The crux of the battle system is four weapons that can be accessed at any time—a sword, spear, chakra, or Tekken-style fisticuffs. Each has a role to play, whether in breaking armor or building up combo damage, and I found myself using all four with regularity. The actual combat does a nice job of straddling the line between accessibility and depth, with each weapon offering a few aerial and ground combos to choose from. The RPG elements are slim-to-nil—don't go looking for a talent tree or any other advanced customization in Drakengard 3—and there's no exploration to speak of due to the story being broken down into discreet missions and sidequests. However, there are plenty of weapons to purchase and upgrade as the game goes on. And in a nice touch, each weapon gets a makeover as it levels up, making it look steadily meaner as it gets more powerful.

Where it all falls down, as so often happens in Drakengard 3, is when Zero hops on Mikhail's combat and engages in a bit of aerial combat ala Panzer Dragoon. There's a decent amount of depth to it, and I enjoyed mastering Mikhail's dives, melee attacks, and fire attacks. However, the camera is atrocious during these scenes, making it exceedingly difficult to line up an attack. Moreover, Mikhail moves extremely fast and is often difficult to control, which makes for a lot of disorientation and bumping into walls. And none of it is helped by serious framerate drops, which frequently slows the action to a crawl. It should be mentioned that Drakengard 3 uses the Unreal Engine 3; and in that regard, feels like a throwback to the bad old days of Last Remnant, which was equally hampered by technical issues. With its muddy textures, unstable framerate, and frankly boring level geometry, Drakengard feels like it was released in 2006 or 2007 rather than 2014.

I don't want to say that I hated Drakengard 3; because on some level, I enjoyed the hack-and-slash action, as well as grinding money to upgrade weapons. But its technical elements are borderline incompetent, and the story, tone, and characters are just insultingly stupid. A guilty pleasure for some? Maybe. But a good game? Unfortunately, no.

The Breakdown:

  • Graphics: I don't have a lot of nice things to say about Drakengard 3's graphics. Mikhail is a decent design for a dragon, I suppose. The rest of it is alternately generic, broken, and downright ugly. And the camera isn't too great either. As I said before, a definite throwback to the early days of the previous generation.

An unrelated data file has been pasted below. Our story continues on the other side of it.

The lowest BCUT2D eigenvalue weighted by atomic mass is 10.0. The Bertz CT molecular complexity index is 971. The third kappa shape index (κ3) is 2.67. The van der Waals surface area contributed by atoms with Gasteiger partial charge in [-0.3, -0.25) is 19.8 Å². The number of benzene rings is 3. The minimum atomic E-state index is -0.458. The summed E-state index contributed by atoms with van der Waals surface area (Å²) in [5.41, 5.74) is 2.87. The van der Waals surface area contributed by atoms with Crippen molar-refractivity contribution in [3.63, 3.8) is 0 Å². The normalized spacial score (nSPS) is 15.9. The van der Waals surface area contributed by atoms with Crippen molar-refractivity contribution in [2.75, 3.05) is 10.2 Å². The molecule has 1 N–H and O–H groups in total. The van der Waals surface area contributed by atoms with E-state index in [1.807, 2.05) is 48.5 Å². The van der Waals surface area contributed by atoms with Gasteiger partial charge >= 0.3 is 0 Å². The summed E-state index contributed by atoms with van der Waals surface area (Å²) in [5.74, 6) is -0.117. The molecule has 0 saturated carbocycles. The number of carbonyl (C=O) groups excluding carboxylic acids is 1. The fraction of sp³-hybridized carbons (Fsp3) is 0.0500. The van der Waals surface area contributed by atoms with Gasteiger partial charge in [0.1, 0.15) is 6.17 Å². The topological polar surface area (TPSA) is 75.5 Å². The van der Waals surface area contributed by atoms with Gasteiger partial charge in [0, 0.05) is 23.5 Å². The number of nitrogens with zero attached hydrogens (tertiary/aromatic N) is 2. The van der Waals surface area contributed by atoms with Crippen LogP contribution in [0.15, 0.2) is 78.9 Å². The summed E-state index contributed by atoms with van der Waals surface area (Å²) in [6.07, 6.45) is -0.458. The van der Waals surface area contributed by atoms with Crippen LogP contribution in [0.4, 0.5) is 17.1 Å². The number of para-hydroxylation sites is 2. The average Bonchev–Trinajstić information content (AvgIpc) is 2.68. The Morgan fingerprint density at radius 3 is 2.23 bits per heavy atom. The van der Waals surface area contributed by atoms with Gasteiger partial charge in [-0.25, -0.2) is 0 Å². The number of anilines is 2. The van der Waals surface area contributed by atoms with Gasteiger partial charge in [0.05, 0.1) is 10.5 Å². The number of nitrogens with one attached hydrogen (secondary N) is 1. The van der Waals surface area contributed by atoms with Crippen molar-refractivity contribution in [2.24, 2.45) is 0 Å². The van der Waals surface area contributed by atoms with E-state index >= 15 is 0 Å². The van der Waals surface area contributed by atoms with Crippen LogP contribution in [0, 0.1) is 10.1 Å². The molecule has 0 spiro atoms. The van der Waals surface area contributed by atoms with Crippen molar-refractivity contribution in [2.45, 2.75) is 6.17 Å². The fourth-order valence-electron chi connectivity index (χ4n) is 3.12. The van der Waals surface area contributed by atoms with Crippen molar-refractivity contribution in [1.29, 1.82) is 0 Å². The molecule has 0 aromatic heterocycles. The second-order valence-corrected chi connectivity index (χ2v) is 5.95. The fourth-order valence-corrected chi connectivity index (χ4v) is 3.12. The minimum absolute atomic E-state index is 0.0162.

• Audio:Despite not being particularly memorable, Drakengard 3's audio is pretty good. The soundtrack is aggressively anime, mixing piano riffs with the odd bit of J-Pop for emphasis. The voice acting is inoffensive, which is saying something considering the dialogue they have to read. Of the technical elements, the audio is definitely the best.
  • Interface: A solid action game interface is one that keeps the combat flowing as much as possible. Drakengard 3's UI accomplishes that with a wheel menu that is quick, easy to access, and doesn't interfere with the pace of the battle. The default controls similarly get the job done.
  • Lasting Appeal: I was surprised by how quickly I was able to get through Drakengard 3's content. Playing for modest stretches, I managed to finish the story over the course of a weekend without any problem, mainly because the exploration is nil. There's plenty of content after the credits roll, including side stories and lots of weapons to unlock, but it's tough to imagine Drakengard 3 lasting a dedicated gamer more than a couple weeks.

Drakengard 3 is rough, to say the least. Fundamentally, I like the focus on action, and the battle system is competently executed. However, it's all buried beneath a poorly optimized engine, terrible camera, and a story that's alternately infantile and gross. I've played a lot worse; but by an large, Drakengard 3 is a pretty bad game.

2/5

Tagged with cavia, dragons, drakengard, Nier, Reviews, Role Playing Games, squareenix.